The image below summarizes the risk factors associated with demography, diet and social issues. These risks can be combined when they co-occur and lead to greatly increased risks.

Risk Factors for Iron Deficiency and Iron Overload
Risk Factors for Iron Deficiency and Iron Overload | Source

Recommened Daily Intake of Iron for Various Groups

The table below summarizes the recommended amount of iron for different ages groups, male and female. Healthy infants delivered at full term are born with enough iron stored in their muscles for the first for 4 to 6 months of their development. Iron contained in human breast milk is more easily absorbed by infants (50%), that from formula (12%). Gradual shift to iron-enriched solid foods should be done from 7 to 12 months of age.

The groups with the highest intake requirements for iron are pregnant women and menstruating women. Teenagers and young infants also have need for extra iron.

Recommended Daily Dietary Allowances for Iron for Infants, Children and Adults

Age
Males (mg/day)
Females (mg/day)
Pregnancy (mg/day)
Lactation (mg/day)
0 to 4months
stored iron
stored iron
 
 
7 to 12 months
11
11
 
 
1 to 3 years
7
7
 
 
4 to 8 years
10
10
 
 
9 to 13 years
8
8
 
 
14 to 18 years
11
15
27
10
19 to 50 years
8
18
27
9
51+ years
8
8
 
 

Research Data on Iron Deficiencies and Iron Overload Incidence

A major recent research study that involved over one thousand older white Americans ( 67 to 96 years old) showed about 3% had iron deficiencies and 13% had signs of iron overload. Other studies have linked iron overload with excessive intake of iron. Levels of stored iron were highest in people who:

  • consumed red meat four or five times a week, or more frequently
  • took more than 30g of iron in supplements every day,
  • consumed more than 20 servings of fruit each week

Levels of stored iron were lowest in people who consumed more than 7 serves of whole grains each week.

Symptoms of Iron Deficiency

One of the problems with iron deficiency is that it produces a confusing array of symptoms that can have an array of other causes. This can be resolved by simple blood tests. Typical symptoms include:

  • fatigue and weakness
  • decreased immune function, which increases susceptibility to infection
  • difficulty maintaining body temperature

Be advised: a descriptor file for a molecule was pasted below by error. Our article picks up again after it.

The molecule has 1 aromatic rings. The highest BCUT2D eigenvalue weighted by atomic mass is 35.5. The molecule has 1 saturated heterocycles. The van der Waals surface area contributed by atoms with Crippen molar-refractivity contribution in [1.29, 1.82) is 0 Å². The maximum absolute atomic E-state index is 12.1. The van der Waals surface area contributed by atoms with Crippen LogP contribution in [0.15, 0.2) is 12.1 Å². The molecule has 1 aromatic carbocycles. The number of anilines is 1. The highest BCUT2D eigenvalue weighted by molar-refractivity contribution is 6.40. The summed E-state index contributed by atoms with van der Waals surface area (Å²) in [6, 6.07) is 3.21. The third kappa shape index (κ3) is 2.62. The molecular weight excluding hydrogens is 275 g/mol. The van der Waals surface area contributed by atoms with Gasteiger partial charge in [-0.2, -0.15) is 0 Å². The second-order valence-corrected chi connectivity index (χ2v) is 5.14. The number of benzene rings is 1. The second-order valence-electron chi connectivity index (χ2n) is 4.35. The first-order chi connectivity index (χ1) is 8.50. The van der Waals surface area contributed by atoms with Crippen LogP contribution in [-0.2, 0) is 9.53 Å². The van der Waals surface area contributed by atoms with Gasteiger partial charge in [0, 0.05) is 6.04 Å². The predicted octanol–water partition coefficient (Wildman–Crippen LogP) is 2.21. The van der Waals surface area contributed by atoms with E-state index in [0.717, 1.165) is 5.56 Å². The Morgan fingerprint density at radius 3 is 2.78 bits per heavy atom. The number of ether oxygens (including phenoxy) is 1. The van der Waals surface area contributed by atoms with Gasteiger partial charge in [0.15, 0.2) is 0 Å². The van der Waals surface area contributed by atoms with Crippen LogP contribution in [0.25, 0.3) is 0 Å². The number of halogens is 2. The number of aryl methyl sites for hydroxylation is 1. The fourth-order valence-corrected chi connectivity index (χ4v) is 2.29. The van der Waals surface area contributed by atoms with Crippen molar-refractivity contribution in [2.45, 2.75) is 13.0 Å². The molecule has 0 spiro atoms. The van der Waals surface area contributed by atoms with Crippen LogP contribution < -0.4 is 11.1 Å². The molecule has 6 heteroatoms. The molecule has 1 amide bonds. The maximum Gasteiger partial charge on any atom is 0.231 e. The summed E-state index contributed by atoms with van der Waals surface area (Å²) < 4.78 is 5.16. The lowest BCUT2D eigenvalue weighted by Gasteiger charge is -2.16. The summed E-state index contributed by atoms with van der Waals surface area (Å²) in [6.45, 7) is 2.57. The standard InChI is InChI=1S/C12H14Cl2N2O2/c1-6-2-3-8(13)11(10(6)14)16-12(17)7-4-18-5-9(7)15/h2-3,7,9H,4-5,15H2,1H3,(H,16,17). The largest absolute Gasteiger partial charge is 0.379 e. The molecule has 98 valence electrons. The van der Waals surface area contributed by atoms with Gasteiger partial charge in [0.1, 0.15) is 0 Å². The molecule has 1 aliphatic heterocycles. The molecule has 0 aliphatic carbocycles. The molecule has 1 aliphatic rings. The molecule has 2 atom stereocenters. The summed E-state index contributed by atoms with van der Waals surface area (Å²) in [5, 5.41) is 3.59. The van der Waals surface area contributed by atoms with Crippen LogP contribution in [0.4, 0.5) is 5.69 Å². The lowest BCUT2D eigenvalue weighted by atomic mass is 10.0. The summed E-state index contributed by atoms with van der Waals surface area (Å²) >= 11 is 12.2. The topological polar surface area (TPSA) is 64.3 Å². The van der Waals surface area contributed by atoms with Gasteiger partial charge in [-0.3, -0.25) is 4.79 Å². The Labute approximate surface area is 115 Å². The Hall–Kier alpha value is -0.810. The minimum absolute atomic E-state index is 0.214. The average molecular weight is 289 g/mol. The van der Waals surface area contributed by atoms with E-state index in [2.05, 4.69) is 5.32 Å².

• slow cognitive and social development during childhood
  • shortness of breath with exercise
  • rapid heartbeat
  • light-headedness
  • difficulty keeping warm
  • increased risk of infections
  • poor work performance
  • glossitis (an inflamed tongue)

Hazards of Iron Overload

The problem with the body storing too much iron is that, apart from bleeding, the body can’t easily get rid of it. Menstruating women are unlikely to have iron overload, but for others frequent blood donation and changes in diet are recommended.

Excess iron needs to be treated as the iron gets deposited in the heart, liver and pancreas. Iron Overload can cause cardiac arrhythmias, cirrhosis, liver cancer and diabetes. Although there are various causes of iron overload the most common is excess consumption of red meat and other foods rich in iron. Consumption of red meat soul be restricted to no more than 2-3 times a week with a redirection to substituting meat with more seafood, poultry and plant sources of protein (dried peas, beans and nuts).

Warning against Supplements for Iron Deficiencies

Most people with iron deficiencies should use diet changes and should avoid using iron supplements, unless under medical supervision, to reduce the risk of iron overload and the damage it causes. It is too easy to overdo iron intake with supplements, except under medical supervision. Three groups of people most in need of iron supplements are: people who require extra iron, people who tend to lose more iron, and people who cannot absorb iron properly. These individuals include:

  • pregnant women
  • high-performance athletes
  • people with gastrointestinal disorders that interferes with the absorption of iron
  • people with renal failure
  • women of childbearing age, particularly those with heavy menstrual losses
  • teenage girls
  • older infants and toddlers in risk groups
  • pre-term babies and low birth weight infants

Iron Deficiency Anemia and Intense Exercise